No easy times
The state of the public finances has dominated much of the debate in the general election campaign so far.
The big question is how cuts will affect the delivery of public services.
Most of those services are delivered by the Welsh government so, when I went to interview the Labour leader Ed Miliband at a question time event in Barry, I wanted to get an idea of what would happen to the budgets for health and education if he becomes Prime Minister.
The context here is that the Welsh government has repeatedly blamed problems in the delivery of services on Conservative-led cuts.
The Labour position in the campaign is that the Welsh government would get around £350m a year extra as a result of a number of new taxes, such as the mansion tax on properties worth more than £2m and the re-introduction of the 50p tax rate on incomes above £150,000.
Look at books
In fact when Labour's Welsh manifesto was launched in Llandudno, the extra figure for Wales was £375m.
But whether it's £350m or £375m, the crucial point is whether that will be extra money or if it just makes up a shortfall caused by any cuts elsewhere implemented by a new Labour government.
The party is refusing to say what those cuts will be until it's had a look at the books. If elected, it will set out its plan in a comprehensive spending review later in the year.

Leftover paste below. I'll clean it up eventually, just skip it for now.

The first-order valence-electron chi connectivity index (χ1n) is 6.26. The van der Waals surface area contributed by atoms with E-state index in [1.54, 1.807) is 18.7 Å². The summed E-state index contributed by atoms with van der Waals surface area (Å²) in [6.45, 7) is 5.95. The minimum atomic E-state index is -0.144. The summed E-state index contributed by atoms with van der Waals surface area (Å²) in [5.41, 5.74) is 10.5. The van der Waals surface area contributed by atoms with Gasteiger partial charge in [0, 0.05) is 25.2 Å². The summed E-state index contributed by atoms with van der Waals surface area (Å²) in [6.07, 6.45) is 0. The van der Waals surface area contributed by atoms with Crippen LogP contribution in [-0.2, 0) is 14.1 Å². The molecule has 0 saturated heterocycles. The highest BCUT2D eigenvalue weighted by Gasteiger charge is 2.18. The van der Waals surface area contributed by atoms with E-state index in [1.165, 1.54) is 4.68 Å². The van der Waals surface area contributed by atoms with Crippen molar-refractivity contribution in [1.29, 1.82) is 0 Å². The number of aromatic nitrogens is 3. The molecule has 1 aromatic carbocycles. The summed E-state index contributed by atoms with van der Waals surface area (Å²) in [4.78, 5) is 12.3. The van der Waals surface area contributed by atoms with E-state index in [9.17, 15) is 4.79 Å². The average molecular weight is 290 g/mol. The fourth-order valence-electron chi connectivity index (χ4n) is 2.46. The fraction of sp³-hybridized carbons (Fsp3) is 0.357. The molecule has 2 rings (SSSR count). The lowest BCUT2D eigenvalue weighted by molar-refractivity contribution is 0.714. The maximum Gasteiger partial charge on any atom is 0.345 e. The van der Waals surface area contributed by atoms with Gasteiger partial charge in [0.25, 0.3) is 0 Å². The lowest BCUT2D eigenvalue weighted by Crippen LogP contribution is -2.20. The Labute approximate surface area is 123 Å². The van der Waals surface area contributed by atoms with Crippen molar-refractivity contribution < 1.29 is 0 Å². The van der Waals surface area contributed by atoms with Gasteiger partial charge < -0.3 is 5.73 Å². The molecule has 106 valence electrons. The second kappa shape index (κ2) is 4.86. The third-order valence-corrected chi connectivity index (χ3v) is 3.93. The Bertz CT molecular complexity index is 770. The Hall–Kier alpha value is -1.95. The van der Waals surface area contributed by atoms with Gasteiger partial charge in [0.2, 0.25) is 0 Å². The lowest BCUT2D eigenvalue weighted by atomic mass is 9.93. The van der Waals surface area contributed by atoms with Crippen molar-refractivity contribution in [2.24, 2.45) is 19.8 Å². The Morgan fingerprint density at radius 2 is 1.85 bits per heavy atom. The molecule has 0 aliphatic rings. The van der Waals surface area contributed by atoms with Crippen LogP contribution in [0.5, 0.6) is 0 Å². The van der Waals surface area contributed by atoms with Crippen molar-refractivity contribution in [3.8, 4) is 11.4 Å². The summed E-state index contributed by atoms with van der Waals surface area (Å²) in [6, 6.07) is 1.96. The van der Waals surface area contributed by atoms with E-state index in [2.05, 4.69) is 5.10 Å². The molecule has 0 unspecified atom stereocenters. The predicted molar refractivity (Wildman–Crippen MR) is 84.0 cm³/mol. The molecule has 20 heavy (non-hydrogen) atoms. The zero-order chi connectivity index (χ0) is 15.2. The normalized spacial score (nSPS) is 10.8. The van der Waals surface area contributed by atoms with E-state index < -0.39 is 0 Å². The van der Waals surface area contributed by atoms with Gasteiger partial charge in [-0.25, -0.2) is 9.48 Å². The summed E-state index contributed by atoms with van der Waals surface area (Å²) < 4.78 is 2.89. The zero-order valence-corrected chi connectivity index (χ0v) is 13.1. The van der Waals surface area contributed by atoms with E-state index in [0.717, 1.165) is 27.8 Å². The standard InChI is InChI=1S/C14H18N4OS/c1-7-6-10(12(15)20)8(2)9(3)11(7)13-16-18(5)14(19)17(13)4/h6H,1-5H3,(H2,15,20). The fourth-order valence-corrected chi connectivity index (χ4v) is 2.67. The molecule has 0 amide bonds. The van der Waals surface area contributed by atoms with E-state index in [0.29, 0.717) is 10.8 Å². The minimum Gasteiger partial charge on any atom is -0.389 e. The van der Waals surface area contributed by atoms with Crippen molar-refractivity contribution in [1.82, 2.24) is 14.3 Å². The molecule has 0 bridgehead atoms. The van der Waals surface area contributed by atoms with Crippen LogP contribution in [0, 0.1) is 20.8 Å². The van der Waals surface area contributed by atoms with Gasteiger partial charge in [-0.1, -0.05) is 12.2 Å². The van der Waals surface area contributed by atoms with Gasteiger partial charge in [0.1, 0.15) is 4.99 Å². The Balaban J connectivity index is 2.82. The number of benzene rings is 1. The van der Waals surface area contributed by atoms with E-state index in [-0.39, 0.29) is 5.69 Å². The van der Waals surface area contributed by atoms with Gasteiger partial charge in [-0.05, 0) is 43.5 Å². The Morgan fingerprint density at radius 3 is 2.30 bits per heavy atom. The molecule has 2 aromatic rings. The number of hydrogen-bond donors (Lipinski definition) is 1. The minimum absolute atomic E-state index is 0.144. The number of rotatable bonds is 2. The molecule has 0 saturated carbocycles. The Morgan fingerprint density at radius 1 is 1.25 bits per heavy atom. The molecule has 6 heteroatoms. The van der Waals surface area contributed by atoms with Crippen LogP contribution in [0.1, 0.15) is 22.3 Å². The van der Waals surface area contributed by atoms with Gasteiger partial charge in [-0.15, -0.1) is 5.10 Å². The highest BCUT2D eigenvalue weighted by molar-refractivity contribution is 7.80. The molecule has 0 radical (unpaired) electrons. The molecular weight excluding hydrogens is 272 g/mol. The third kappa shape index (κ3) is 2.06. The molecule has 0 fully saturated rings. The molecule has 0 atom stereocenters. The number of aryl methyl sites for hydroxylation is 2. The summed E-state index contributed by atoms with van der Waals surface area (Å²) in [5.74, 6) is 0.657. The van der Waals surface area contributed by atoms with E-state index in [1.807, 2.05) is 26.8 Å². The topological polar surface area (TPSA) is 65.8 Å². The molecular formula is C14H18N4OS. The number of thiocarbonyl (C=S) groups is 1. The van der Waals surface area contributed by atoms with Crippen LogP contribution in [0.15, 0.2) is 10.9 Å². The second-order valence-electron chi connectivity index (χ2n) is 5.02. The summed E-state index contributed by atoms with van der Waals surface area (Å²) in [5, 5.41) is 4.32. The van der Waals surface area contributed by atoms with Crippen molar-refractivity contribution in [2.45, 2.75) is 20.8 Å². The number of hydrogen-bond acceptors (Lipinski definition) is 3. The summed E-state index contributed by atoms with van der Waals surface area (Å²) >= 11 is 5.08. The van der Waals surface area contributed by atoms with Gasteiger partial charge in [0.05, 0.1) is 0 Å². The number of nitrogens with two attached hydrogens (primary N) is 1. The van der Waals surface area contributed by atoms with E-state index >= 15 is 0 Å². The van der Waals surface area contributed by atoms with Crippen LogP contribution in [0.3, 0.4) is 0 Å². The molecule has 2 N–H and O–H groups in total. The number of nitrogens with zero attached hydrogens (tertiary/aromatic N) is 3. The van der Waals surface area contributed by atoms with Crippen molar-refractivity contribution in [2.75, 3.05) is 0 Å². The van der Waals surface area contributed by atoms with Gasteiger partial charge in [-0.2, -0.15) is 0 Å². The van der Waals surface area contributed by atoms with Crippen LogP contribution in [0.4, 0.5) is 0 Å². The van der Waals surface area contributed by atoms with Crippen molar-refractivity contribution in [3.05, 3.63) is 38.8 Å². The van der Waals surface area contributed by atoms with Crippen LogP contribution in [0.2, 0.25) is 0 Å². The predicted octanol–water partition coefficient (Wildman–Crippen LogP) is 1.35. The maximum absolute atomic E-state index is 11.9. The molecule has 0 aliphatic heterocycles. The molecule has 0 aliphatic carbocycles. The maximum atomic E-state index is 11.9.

The shadow Welsh Secretary Owen Smith says either way, Wales will be quids in.
On Tuesday, Ed Miliband refused to commit to this, saying it would depend on decisions made in government, adding: "I will not promise easy times."
One thing I think we can conclude is that if Labour takes power, then the funding floodgates will not be opened immediately for Welsh public services.
Labour has accused the Conservatives of coming up with unfunded commitments so he's clearly wary of doing the same in relation to Wales.
That said, Mr Miliband may be running a minority government dependent on the support of the nationalist parties which would suggest he will have to provide generous settlements for Wales and Scotland.
He will also have to be mindful of next year's assembly elections and presumably want to provide a settlement that will help Labour in Wales and Scotland in those votes, although it's difficult to work out what kind of shape Labour will be in Scotland on May 8.
This is important because if there's a Labour government, the dynamic between Wales and Whitehall will change dramatically.
A big excuse for the Welsh government the next time a health target is missed will have been removed.
Even if ministers in Cardiff Bay may feel they want more money, it's likely they won't be protesting publicly in the way they do now against Conservative-led cuts.
The Tories insist the "blame game" from Labour ministers in Cardiff Bay has been unjustified as they protected spending on health, which they claim the Welsh government then failed to do.
Plaid Cymru is sticking with its position that the Welsh government should receive an extra £1.2bn a year to achieve parity with Scotland, while the Lib Dems insist their plan to protect spending on the NHS would provide protection for Wales.
I should remind everyone this is an election about Westminster, rather than Cardiff Bay, but the winner will have a huge impact on devolved politics.